Iain Glen recently chatted about Game of Thrones’ “brilliant yet beautiful” conclusion, stressed the importance of giving actors complete scripts and said that, at the beginning of season 8, Ser Jorah is … actually doing alright.
While promoting his upcoming PBS miniseries Mrs. Wilson with IndieWire, Iain Glen discussed the final season of Game of Thrones and praised the directors of the show for always keeping the actors in the loop, rather than hiding important plot points in the name of secrecy.
“Certain directors work that way…” Glen said. “But I find it slightly belittling to what we do as actors, the notion that we’re denied large [portions of scripts] unless it’s integral to the story that you’re telling,”
According to Glen, it’s not just that it’s insulting to be kept in the dark about a show that you’re on; it also hinders the actor’s artistic process.
“The knowledge you gain about the story, the telling, and the themes that are involved … you piece your little journey into that,” he said. “That’s what we do as actors. We should be given the material. We always got to read everything before we started.”
So, all that said … how does Glen feel about season 8’s material?
“I was in awe at the writing finesse,” he said, “that it just realized everything in a very fulfilled way. I thought it was brilliant, yet beautiful.”
When asked about how his character, Jorah Mormont, is fairing at the beginning of season 8, Glen says (despite any “fucking punkass little shitburger stole my khaleesi” looks he’s given in the past) Mormont is in a good place when season 8 opens.
“I think he’s very, very relieved and content to be back inside Daenerys’ good favor,” he said. “He’s well placed to try and to look after her. Through all the seasons, he’s ebbed and flowed with her, and now he’s well set, so that’s where he is.”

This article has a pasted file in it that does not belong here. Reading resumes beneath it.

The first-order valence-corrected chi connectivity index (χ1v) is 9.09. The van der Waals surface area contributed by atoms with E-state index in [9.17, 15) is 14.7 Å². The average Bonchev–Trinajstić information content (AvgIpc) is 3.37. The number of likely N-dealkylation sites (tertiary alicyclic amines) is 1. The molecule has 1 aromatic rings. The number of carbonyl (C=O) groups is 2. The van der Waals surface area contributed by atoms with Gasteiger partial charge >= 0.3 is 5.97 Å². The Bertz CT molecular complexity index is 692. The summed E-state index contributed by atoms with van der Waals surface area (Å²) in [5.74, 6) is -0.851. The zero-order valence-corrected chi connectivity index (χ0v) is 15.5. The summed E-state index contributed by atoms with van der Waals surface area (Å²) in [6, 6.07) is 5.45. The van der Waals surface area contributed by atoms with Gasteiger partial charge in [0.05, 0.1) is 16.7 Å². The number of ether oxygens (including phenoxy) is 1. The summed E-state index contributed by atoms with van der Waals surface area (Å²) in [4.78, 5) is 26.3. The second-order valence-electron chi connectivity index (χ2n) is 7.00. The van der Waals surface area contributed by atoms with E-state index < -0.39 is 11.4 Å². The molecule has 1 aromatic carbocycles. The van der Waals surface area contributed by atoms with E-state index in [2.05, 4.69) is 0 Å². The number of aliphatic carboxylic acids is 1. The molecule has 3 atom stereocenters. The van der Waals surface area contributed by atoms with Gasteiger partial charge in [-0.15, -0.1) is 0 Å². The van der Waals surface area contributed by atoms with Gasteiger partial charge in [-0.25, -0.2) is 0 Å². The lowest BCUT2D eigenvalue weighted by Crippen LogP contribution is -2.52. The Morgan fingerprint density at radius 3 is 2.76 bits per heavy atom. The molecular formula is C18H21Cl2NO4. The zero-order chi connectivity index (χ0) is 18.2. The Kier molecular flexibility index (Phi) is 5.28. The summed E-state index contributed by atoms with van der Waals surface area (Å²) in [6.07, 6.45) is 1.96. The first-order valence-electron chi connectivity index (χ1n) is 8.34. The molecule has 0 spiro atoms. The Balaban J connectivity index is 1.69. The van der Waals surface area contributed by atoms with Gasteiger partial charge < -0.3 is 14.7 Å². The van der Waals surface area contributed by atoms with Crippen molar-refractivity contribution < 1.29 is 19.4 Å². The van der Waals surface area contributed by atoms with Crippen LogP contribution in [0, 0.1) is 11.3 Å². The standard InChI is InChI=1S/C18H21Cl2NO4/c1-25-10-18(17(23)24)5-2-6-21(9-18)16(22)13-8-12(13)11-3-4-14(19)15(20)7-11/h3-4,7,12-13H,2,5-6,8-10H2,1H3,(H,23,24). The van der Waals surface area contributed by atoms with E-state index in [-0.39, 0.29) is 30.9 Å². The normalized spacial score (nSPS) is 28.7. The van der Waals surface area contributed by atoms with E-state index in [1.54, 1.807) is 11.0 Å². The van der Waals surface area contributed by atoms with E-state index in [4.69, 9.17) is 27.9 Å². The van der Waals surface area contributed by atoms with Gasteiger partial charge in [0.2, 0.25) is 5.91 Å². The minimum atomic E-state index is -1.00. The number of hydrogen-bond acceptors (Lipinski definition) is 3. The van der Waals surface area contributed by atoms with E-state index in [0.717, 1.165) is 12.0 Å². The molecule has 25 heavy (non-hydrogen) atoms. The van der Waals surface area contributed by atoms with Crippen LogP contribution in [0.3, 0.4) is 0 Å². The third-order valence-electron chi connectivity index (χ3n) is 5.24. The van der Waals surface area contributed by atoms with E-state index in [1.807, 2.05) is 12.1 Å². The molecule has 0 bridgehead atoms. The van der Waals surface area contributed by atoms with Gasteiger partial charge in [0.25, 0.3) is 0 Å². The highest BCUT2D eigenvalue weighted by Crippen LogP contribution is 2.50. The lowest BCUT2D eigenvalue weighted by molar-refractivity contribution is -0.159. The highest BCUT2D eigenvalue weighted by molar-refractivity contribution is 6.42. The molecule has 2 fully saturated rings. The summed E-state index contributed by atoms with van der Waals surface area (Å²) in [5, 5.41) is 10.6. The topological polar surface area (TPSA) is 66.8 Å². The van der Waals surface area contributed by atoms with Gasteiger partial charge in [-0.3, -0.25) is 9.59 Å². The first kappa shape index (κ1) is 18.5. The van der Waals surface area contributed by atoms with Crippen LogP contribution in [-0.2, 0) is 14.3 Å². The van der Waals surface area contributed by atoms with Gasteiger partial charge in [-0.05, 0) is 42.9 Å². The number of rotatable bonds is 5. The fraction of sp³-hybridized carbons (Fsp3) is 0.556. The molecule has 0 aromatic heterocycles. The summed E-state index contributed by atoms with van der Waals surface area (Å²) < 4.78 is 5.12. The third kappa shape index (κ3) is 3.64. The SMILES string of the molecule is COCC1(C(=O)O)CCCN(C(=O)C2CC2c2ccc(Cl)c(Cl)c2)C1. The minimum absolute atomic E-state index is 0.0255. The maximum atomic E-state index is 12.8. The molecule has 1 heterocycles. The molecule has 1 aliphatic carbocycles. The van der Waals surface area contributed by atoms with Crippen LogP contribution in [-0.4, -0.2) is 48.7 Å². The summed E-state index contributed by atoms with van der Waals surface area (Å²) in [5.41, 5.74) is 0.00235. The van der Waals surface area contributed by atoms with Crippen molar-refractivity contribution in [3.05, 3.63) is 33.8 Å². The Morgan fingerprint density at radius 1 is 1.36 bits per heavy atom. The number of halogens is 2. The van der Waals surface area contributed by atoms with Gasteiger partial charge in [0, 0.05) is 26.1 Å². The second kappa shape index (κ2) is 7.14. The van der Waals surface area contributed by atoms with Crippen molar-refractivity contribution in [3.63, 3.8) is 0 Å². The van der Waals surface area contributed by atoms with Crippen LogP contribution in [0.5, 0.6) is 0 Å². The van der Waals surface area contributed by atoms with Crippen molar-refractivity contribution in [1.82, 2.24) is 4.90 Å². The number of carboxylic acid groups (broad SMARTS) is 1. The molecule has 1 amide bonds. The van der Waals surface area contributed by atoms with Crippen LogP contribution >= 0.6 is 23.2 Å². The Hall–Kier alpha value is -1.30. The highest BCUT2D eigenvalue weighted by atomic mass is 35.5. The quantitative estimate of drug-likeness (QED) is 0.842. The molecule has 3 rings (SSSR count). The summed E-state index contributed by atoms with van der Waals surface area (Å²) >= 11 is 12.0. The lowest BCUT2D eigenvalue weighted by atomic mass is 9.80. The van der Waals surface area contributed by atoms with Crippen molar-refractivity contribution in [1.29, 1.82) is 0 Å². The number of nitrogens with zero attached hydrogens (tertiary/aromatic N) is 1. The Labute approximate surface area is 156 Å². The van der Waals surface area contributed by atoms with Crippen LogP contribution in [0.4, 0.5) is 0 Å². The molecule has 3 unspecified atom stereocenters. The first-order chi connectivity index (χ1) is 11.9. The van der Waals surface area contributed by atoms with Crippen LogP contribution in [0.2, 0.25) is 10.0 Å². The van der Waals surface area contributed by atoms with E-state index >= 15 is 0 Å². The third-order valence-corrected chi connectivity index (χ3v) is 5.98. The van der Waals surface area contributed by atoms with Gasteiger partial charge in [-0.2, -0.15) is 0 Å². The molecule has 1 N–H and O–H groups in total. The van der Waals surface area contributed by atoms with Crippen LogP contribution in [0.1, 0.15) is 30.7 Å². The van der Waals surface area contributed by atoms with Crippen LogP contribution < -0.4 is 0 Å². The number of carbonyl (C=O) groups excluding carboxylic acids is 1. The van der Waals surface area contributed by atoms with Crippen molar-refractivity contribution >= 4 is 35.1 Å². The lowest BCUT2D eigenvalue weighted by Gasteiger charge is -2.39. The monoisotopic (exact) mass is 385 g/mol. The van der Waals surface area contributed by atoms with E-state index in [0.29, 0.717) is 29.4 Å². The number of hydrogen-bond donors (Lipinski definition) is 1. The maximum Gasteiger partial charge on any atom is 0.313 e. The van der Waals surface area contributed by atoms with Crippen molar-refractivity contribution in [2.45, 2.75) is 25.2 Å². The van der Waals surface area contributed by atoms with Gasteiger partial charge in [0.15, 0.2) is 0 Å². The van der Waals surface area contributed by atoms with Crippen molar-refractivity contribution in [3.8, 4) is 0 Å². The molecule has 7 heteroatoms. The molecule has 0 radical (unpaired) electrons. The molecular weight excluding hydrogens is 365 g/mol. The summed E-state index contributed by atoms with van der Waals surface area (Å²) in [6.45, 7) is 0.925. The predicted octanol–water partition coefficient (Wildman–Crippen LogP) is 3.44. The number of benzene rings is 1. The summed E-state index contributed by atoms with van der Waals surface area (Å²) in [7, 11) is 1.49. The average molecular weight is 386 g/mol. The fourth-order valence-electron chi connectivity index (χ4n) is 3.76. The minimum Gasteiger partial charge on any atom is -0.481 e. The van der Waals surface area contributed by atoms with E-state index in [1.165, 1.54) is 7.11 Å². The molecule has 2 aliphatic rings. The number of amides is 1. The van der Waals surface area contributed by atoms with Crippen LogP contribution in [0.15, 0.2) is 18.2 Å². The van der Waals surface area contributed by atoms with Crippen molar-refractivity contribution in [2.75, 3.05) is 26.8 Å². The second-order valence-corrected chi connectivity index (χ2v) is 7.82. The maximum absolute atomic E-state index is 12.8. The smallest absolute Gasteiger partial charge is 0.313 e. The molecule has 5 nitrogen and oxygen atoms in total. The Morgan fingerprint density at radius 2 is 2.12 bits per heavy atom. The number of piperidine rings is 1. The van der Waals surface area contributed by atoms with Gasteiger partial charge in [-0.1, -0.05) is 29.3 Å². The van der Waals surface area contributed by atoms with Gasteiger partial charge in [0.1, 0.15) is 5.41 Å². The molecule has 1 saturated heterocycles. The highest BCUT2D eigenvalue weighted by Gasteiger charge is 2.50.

Glen said he feels a “funny old melange of different sensations” about facing the end of Game of Thrones.
“I felt very sad of course, but you don’t want to outstay your welcome,” he said. “I think it’s the right time for us to reach our conclusions. These things have a saturation point, and although people are desperate to see the resolve and see where we go, you want people to wish it was going on, and wish to want more.
“But personally, it’s been a decade of my life. I was in original pilot and every season since then. I’ve gotten very fond of the people… Acting by its nature is ephemeral, and that’s what you’re used to having quite strong relationships with people and then saying, ‘Bye,’ and then bumping into them later. And so, knowing that you were going back each year, and knowing that the whole thing was growing and becoming so ridiculously, massively, globally popular – it transformed all our lives. It was extraordinary. I know I’ll miss it, but I also want to finish when it felt right.”